Conservative chief Amanda Milling joins local election and crime commissioner candidates on the campaign trail in Arnold

More articles

Adam Toms
Adam Toms
Adam has a keen interest in local politics and writes a number of articles for Gedling Eye covering local council activities and political issues affecting the borough.

Local candidates for the upcoming May elections spoke to Gedling Eye reporter Adam Toms while on the campaign trail in Arnold earlier this week about current issues and their plans if elected.

They were joined by Gedling’s constituency MP – Tom Randall – and government minister Amanda Milling, Co-Chairman of the Conservative Party.

Local elections, for ward councillors, regional mayors, and police and crime commissioners, will take place nationwide on 6 May.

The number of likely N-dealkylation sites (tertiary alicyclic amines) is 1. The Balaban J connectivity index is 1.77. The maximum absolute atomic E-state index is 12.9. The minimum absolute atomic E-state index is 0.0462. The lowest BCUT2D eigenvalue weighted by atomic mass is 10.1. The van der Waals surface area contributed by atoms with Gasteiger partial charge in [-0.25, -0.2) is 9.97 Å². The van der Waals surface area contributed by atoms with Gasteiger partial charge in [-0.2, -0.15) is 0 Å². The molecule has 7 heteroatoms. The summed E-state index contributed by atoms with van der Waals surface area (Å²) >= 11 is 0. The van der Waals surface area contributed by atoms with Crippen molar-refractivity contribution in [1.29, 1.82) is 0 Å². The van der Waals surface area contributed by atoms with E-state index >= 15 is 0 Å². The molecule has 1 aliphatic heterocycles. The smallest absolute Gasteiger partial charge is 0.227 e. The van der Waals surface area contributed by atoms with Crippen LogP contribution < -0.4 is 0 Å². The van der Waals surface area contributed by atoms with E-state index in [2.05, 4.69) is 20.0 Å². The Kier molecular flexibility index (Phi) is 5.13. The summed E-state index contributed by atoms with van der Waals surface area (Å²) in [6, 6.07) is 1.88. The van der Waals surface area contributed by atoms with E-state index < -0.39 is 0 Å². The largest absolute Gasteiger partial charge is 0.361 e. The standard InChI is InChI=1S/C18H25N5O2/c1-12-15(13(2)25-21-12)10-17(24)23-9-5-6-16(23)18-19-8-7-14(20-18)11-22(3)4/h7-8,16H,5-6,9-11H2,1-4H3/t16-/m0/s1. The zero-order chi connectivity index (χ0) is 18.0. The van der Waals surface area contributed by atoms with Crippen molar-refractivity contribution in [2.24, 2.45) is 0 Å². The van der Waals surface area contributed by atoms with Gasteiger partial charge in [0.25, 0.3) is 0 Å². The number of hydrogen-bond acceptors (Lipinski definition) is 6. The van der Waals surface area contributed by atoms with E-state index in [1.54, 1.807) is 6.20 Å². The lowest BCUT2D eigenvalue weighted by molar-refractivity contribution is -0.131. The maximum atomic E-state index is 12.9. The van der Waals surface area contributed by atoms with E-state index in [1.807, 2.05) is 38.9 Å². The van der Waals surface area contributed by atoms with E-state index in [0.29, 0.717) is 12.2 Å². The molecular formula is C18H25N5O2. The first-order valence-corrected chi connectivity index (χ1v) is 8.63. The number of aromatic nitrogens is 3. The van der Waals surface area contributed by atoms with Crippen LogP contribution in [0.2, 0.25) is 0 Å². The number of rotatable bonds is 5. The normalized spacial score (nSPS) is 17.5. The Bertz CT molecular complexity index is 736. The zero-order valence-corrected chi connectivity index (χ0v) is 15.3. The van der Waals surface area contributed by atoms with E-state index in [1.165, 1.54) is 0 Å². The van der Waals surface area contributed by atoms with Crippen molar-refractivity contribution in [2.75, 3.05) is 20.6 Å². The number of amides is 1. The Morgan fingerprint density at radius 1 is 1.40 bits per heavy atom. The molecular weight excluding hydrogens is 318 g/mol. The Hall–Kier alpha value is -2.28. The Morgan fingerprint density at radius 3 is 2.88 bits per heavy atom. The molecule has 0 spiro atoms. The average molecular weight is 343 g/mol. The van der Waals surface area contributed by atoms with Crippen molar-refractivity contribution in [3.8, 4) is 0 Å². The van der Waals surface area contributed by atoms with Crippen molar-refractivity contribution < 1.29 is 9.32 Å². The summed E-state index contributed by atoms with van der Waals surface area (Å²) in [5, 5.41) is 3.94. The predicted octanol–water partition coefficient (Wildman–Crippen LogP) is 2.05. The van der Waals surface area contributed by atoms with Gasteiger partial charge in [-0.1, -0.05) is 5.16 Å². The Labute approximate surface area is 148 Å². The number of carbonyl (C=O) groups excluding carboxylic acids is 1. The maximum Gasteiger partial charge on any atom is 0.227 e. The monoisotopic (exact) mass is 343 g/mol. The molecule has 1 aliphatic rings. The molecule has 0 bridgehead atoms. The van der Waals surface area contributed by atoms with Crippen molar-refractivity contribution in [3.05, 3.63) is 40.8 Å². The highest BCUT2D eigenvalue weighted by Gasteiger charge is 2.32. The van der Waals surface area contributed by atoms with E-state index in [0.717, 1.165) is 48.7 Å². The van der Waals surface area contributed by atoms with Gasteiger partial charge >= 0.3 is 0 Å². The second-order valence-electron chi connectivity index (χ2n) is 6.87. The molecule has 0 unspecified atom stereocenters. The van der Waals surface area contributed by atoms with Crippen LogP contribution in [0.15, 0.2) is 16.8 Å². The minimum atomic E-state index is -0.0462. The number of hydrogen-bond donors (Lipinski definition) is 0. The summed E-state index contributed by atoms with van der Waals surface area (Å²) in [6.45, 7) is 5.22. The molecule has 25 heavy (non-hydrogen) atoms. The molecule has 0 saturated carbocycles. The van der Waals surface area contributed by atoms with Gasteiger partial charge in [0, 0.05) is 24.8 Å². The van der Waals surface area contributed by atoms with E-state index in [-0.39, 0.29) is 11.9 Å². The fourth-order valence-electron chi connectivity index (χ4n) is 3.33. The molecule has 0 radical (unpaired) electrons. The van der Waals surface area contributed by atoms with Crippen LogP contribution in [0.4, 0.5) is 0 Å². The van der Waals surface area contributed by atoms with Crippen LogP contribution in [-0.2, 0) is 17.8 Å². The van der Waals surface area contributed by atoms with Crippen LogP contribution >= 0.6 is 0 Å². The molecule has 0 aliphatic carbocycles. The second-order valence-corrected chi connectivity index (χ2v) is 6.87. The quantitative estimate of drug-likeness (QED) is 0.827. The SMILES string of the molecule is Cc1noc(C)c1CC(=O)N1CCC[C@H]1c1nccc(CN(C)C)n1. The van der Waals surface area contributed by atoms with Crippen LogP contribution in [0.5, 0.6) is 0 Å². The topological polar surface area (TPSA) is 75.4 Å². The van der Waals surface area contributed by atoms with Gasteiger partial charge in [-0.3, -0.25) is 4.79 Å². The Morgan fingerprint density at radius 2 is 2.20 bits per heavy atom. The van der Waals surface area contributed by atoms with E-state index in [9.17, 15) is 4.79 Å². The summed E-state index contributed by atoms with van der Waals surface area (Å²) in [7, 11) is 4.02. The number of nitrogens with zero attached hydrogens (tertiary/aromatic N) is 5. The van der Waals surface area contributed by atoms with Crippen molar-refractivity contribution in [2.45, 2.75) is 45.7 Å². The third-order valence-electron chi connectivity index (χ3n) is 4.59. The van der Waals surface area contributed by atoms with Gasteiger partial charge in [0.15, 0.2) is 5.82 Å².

The government has urged campaigners to “ensure that all necessary mitigations are applied including the wearing of face coverings, keeping socially distanced at 2 metres, and sanitising hands between visiting different households”

Voters have been asked to bring their own pen or pencil and to wear a face covering whilst practicing social distancing when voting.

- Advertisement -

Nottinghamshire Police and Crime Commissioner candidate – Caroline Henry

Mrs Henry wants to be elected “to make a difference” and listen to local priorities. “I’ve got the energy and the drive to do that”.

To combat crime in the area, Mrs Henry believes “we need more police out in Gedling” as a lot of resources are used in Nottingham City.

She is also keen to do more “preventative work”. The plan in place at present “is not actually being delivered”.

Mrs Henry believes that she has a clear strategy to tackle county lines drug gangs, activity which represents a large proportion of local illegal activity.